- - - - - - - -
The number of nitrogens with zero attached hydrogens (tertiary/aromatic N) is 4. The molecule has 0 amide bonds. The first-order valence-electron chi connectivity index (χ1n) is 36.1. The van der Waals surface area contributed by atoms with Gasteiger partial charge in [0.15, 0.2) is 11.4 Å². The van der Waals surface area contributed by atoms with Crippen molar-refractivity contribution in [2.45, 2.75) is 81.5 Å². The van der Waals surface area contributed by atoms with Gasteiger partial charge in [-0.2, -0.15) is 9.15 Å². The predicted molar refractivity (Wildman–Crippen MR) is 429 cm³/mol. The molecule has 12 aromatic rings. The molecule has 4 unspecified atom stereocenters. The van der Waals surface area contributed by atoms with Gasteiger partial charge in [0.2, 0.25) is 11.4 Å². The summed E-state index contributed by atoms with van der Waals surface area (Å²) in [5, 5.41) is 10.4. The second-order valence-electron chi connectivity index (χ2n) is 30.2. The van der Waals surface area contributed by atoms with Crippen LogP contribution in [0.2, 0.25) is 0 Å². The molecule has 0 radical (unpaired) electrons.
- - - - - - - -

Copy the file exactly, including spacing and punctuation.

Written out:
The number of nitrogens with zero attached hydrogens (tertiary/aromatic N) is 4. The molecule has 0 amide bonds. The first-order valence-electron chi connectivity index (χ1n) is 36.1. The van der Waals surface area contributed by atoms with Gasteiger partial charge in [0.15, 0.2) is 11.4 Å². The van der Waals surface area contributed by atoms with Crippen molar-refractivity contribution in [2.45, 2.75) is 81.5 Å². The van der Waals surface area contributed by atoms with Gasteiger partial charge in [-0.2, -0.15) is 9.15 Å². The predicted molar refractivity (Wildman–Crippen MR) is 429 cm³/mol. The molecule has 12 aromatic rings. The molecule has 4 unspecified atom stereocenters. The van der Waals surface area contributed by atoms with Gasteiger partial charge in [0.2, 0.25) is 11.4 Å². The summed E-state index contributed by atoms with van der Waals surface area (Å²) in [5, 5.41) is 10.4. The second-order valence-electron chi connectivity index (χ2n) is 30.2. The van der Waals surface area contributed by atoms with Crippen LogP contribution in [0.2, 0.25) is 0 Å². The molecule has 0 radical (unpaired) electrons.